Mine has evolved over a 35+-year career in shows
Some of this will not apply but a few may help if you arethinking about taking your wares on the road
Every rack I have breaks down flat for packing-I originally made my own funky racks but now these are about the 7th generation racks made by professional wood workers-most are silver maple with birch plywood with strong backs glue on front-they nest in fan flat on edge. If youare starting out think 10x10 booth as most are that size. Start with what ever you can-door skins with fabric covers can work. It does not need to be the cats meow at first. Now I have enough racks in all sizes to do a double booth or abooth and a half or whatever comes along-I carry two canopies at all times inspace case on van roof-but one is enough-white tops shed the best light I feel on wares.
For a sales table mine is a solid wood table which does not fold up-I put my bag box under it and it has a drawer for all that stuff youneed now and then for shows-clips pens –cards-tape-glue-new brain. It fits inmy vanload well.
I use a portable cash register that I will add the currenttax rate-as I always add tax to product. Some have tax built in price I do not.It’s your choice.
This makes cash sales a snap-I use a wireless nurit 8000 forcredit cards.
Shop your merchant services for the best rates and add ALLthe fees to compare apples to apples.
After my 1st 20 years of crawling in and out out trucks I got a extra long 1 ton van and that has helped my back-If you are starting out a VW is fine- just consider your back when you are young. Nuff said on that
I always carry extra bags and a few towels for rain. As wellas a box of wood shims for all the uneven ground you will be in. If you are doing a lot of street fairs on pavement a small box of kitty litter for oilspots will some day save you. As well as wood sticks to keep my box bottoms dry in rain and some white tarps to wrap them.
I also use a poly polypropylene rug from an oriental market to cover street at shows. It rolls up is light and does not hold any waterever. These are harder to run down and are very cheap.
I use paper bags for pots, as customers have to take custody for them, as they are not plastic bags that they swing around like a bag of fruit-plasticbags kill pots I have found. I cannot say how many broken pots come back afterthey rebagged them in a plastic bag s over the years.
On that subject my rule is when a person breaks a pot inbooth I ask them to buy something of same value or pay me ½ for it-they alwaysbuy and feel they are getting something-I feel its more than fair and so do they in an already bad situation. The faster you clean it up the better-nothing other than Godzilla gets folks moving away like smashed ceramics.
As far as packing I use banana boxes and apple boxes forpots-I learned long ago that you can pack a whole layer of mugs with zero paperas long as they are tight-then add one layer of paper and put the next layer of mugs right on top.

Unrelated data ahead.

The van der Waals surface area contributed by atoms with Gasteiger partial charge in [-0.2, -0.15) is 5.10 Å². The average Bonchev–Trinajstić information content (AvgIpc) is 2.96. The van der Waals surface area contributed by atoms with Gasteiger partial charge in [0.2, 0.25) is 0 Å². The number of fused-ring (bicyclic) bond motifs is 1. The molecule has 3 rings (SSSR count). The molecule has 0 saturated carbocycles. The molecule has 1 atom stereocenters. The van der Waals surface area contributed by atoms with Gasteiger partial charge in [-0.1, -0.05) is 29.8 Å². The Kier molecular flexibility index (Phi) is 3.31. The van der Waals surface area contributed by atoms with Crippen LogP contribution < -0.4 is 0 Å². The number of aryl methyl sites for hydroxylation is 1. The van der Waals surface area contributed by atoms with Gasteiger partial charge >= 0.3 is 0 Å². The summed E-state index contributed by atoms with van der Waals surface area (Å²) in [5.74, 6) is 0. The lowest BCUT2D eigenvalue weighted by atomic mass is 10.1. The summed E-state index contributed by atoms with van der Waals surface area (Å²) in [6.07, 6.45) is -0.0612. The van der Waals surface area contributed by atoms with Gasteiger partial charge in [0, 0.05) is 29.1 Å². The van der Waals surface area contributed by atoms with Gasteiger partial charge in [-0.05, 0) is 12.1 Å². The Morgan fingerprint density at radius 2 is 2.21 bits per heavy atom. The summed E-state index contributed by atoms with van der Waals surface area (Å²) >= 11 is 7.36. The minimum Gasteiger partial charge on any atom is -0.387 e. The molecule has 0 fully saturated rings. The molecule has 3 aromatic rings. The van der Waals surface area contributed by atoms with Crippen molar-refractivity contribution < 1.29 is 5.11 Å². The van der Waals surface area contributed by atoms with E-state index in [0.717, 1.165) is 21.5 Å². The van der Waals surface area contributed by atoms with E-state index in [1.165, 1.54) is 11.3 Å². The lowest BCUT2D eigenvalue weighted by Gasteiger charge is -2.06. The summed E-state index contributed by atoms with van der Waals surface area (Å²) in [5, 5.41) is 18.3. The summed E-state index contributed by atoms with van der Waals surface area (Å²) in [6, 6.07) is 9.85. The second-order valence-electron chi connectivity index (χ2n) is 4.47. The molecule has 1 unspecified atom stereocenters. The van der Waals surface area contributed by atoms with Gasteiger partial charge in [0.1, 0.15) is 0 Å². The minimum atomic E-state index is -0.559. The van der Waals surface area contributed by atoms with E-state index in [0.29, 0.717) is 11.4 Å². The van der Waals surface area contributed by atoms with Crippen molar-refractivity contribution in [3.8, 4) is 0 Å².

I have been doing this with most forms for 25 plus yearswith very little breakage. The whole trick is tight packing.
It is true with auto packing so if you hit the brakes it’s all tight.
I have a metal cage in van but you can use say a piece of plywood in your car keeping the load from killing you in a crash by coming forward. I have known potters who have died from no cage when the load got themin a wreck. -Ok safety tips done
Just consider this some.
Some other thoughts are get to show early and check out yourspace
Think about your neighbors-be considerate –we are all in this together.
You know the bumper sticker (mean people suck)-You will be next to them for 2-3 days. Talk out border issues before setting up next to theball toss booth.
Talk to promoter about relocating away from the ball toss booth before setting up.
Set up on time and stay for whole show no matter what happens unless there is a death in the family. Do not read books paper in booth-remember you paid to be here and this period is your sales time you can read all day on Monday? What matters most is your sales opportunity is only during these show hours. Keep involved and chipper-bad attitude is downer-Move stuff around be friendly dust whatever keeps you fresh.
I always pack a lunch so I can eat in or behind booth so I’mnot waiting in a 30-foot food line while sales leave my empty booth. Have some drinks handy cold or warm . All this is common sense but trust me I have seensome weird stuff at shows. It goes without saying do not bring your dog chicken snake or cat to show which I have all seen in neighbors booths.
I never try to sell my pots-only answer questions about use-making -firing -washing etc-pots sell themselves. Everyone evolves his or her own manners on this.
I use umbrellas and sunscreen as I’m fair skinned (a realbummer)-Do not get fried in sun-it will not help sales.
Try to sell the stuff you have not the items you do not have like an order for a left handed double handled Uncle George custom name mug.
At pack out consider you neighbors as well-move youcar/stuff if its blocking folks. We all want to be elsewhere now. Work as a professional it will come back to you.
Take what will apply for you out of this. My show experiencehas been great overall for me after all these years I try to return every year to the shows that work for me-I have a large customer base in many western states and return customers are over 40 % of what I do-It can work for you to.
Heres some various booth shots as well as my newer van before the dealer crashed it.
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